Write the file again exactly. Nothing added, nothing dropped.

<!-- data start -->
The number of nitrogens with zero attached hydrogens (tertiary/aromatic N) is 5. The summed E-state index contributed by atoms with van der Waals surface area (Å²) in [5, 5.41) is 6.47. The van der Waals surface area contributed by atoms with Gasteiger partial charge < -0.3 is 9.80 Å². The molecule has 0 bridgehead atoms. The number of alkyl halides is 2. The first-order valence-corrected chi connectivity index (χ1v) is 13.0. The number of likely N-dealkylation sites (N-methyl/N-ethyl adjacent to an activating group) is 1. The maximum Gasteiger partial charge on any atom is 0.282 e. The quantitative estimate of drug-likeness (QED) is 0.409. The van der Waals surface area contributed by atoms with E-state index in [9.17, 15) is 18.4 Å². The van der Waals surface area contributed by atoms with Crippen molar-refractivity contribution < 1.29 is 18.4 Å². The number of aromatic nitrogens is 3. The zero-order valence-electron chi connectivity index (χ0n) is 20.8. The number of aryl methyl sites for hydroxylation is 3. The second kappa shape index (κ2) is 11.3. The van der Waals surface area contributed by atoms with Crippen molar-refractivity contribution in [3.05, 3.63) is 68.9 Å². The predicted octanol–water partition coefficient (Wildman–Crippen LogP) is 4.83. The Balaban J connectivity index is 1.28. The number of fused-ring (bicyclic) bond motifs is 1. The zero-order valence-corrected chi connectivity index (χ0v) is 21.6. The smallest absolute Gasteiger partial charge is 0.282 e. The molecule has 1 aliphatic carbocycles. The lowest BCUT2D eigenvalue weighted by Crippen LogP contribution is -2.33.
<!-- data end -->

The number of nitrogens with zero attached hydrogens (tertiary/aromatic N) is 5. The summed E-state index contributed by atoms with van der Waals surface area (Å²) in [5, 5.41) is 6.47. The van der Waals surface area contributed by atoms with Gasteiger partial charge < -0.3 is 9.80 Å². The molecule has 0 bridgehead atoms. The number of alkyl halides is 2. The first-order valence-corrected chi connectivity index (χ1v) is 13.0. The number of likely N-dealkylation sites (N-methyl/N-ethyl adjacent to an activating group) is 1. The maximum Gasteiger partial charge on any atom is 0.282 e. The quantitative estimate of drug-likeness (QED) is 0.409. The van der Waals surface area contributed by atoms with E-state index in [9.17, 15) is 18.4 Å². The van der Waals surface area contributed by atoms with Crippen molar-refractivity contribution < 1.29 is 18.4 Å². The number of aromatic nitrogens is 3. The zero-order valence-electron chi connectivity index (χ0n) is 20.8. The number of aryl methyl sites for hydroxylation is 3. The second kappa shape index (κ2) is 11.3. The van der Waals surface area contributed by atoms with Crippen molar-refractivity contribution in [3.05, 3.63) is 68.9 Å². The predicted octanol–water partition coefficient (Wildman–Crippen LogP) is 4.83. The Balaban J connectivity index is 1.28. The number of fused-ring (bicyclic) bond motifs is 1. The zero-order valence-corrected chi connectivity index (χ0v) is 21.6. The smallest absolute Gasteiger partial charge is 0.282 e. The molecule has 1 aliphatic carbocycles. The lowest BCUT2D eigenvalue weighted by Crippen LogP contribution is -2.33.